Warwickshire Bears were lifted to a total of 205 for 2 by hitting eight sixes at Edgbaston, Ian Bell carrying his side with 66 not out off just 38 balls. Nick Knight also made 61 as Northamptonshire Steelbacks failed to make any impact with the ball. The Northamptonshire reply was stifled by some reasonably economical bowling, with no regular bowler conceding more than eight an over, and good fielding which yielded one run out and stopped the boundaries. Warwickshire seamer Jamie Anyon took three for 34, for his second successive match with a three-wicket haul, while Usman Afzaal became top scorer with a run-a-ball 43. Ben Phillips hit 41 not out from number four to complement his bowling figures of two for 43. In the end, Northamptonshire made 164 for 6, but still went through - along with Warwickshire, who finished second in their group thanks to their win over Somerset two days earlier. (Cricinfo scorecard)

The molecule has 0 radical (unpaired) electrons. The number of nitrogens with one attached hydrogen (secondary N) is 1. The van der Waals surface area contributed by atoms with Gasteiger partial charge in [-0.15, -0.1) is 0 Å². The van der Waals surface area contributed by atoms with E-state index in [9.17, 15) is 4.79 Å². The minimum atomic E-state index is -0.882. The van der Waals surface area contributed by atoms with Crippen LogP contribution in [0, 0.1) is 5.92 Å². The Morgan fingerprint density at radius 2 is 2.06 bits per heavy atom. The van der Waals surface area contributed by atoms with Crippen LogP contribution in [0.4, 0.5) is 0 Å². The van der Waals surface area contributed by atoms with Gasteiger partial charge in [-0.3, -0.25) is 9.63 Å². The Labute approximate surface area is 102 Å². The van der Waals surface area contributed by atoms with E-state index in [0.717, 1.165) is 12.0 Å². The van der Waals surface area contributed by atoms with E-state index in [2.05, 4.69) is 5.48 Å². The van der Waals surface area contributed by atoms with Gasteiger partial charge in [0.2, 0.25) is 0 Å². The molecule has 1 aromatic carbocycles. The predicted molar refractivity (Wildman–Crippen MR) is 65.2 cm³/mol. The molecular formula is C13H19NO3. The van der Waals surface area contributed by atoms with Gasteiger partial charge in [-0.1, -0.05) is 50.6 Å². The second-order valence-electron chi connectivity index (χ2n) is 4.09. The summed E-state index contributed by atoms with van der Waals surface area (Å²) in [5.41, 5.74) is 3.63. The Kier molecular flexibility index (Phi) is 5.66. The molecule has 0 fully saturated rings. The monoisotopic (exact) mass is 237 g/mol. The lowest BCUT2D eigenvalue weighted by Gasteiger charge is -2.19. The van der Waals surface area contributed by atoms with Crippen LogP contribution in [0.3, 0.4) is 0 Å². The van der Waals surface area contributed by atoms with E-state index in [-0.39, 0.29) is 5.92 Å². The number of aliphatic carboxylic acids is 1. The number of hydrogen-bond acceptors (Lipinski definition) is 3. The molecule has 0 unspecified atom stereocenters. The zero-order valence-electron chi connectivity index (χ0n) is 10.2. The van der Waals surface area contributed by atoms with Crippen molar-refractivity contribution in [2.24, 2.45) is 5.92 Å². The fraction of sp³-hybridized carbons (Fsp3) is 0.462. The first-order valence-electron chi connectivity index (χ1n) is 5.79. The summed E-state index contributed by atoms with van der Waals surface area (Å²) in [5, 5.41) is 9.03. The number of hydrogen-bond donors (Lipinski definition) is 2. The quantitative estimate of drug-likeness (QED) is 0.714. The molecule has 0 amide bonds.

Both Worcestershire Royals and Glamorgan Dragons were knocked out before the last round of the Twenty20 Cup group stage, so the match at New Road was fairly academic. It didn't stop Worcestershire from amassing one of the highest scores in Twenty20 Cup history with 223 for 9 - Ben Smith only taking 45 balls to smack 105 off the Glamorgan bowlers, with twelve fours and six sixes, as he lifted his career Twenty20 average from 15 to 20.62. The partnership of 149 with Graeme Hick was enough to win the match for Worcestershire, as Glamorgan never quite got the hang of Shoaib Akhtar - who bowled two overs for 14 with a no-ball and a wide. Glamorgan ended up only losing five wickets, but 224 was always too much to ask, and they finished with a total 186 for 5. (Cricinfo scorecard)